They stayed in tea houses along the way and were enchanted by the hospitality of the Sherpa families and Nepalese people they met on the roads. There were no cars, but they often had to wait in trafﬁc of yaks and porters going between villages with supplies. They stayed no more than a night in most villages, but spent three days each in the larger towns of Namche Bazaar and Dingboche in order to properly acclimatize. It was in Namche Bazaar that they caught their ﬁrst real view of the great Sagarmatha, the Nepali name for Everest. “There’s a reason people have attributed the Himalayas as a place of the gods. It’s inhuman. There is so much energy, but it has nothing to do with the people. The people there are humble. They are very accepting of the mountains, and not fearful.” Jones’s first view of the mountain gave him the feeling that it was doable, but he was impressed by the sense of power and history.“ You really realize where you’re standing and how many people have stood there before, looking at the same view and really, nothing has changed up there.” For the last leg of the climb in the higher altitude, the team had seven Sherpas. Sherpas do more than carry gear—because of their extensive knowledge of the mountain they are heavily involved in the planning and decision-making process.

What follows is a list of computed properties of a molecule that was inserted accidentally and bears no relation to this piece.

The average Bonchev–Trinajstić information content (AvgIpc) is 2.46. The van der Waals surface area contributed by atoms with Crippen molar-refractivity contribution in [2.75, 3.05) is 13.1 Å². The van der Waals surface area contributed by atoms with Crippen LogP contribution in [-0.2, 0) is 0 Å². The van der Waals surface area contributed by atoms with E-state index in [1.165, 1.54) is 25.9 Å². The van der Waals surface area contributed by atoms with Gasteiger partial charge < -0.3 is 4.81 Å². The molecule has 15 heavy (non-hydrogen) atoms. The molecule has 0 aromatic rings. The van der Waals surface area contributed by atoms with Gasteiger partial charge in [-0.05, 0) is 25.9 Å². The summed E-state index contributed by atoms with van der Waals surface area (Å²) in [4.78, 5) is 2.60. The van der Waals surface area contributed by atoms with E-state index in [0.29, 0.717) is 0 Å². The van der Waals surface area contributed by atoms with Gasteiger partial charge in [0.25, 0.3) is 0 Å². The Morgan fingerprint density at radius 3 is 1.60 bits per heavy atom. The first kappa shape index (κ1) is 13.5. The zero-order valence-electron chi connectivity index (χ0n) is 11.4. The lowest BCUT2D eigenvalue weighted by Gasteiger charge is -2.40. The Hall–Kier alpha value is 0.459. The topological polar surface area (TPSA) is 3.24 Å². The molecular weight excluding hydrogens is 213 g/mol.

There is a mix of Buddhism and Hinduism in Nepal, and most of the Sherpas follow one of these religions. Because of this, many of them will not take anyone who has not been blessed past the ice falls. So on April 13, Jones and his team gathered around a sacred ﬁre and raised prayer ﬂags. All of the team members, along with the gear, food and supplies, were blessed by a lama, a Buddhist holy man, in a traditional puja ceremony. After this it was just a matter of acclimatizing by making trips up and down between base camps. During the wait time, both Hill and Browning had to leave the team due to health issues. Once the rest of the team was ready, and permission was given to go above Camp III, they headed for the summit. They left Camp IV (7,960 metres) at 8:45 pm on May 24.
Point Of No Return
At around 8,250 metres both Ainscough and Bjarnasson decided to turn around, feeling it would be unwise, and potentially dangerous, for them to continue past this point. The risks associated with the altitude and cold are serious, and recognizing that is the best way of preventing tragedy. Jones, Furneaux and Sasseville continued on with some of the Sherpas, reaching the summit of Mount Everest at 9:30 am on May 25. They spent half an hour watching the sun work its way higher into the sky, taking pictures and celebrating their accomplishment. The four-and-a-half hour descent was uneventful. Everyone made it back to Kathmandu, and subsequently home, safely. When asked about their favourite parts, they all agreed that the expedition was an incredible experience. For Furneaux, the best part was that everyone came home with great memories and no close calls. “Whether we sat on the summit or made it to Base Camp, the number one goal is that we have fun and return to our loved ones.” Climbing the highest mountain in the world is an adventure ﬁlled with physical challenges, but also with kind, generous people, cultural experiences and amazing views. It does not take superhuman strength or amazing technical abilities—if it’s something you want to do, you just need to have the drive and the patience to make it happen.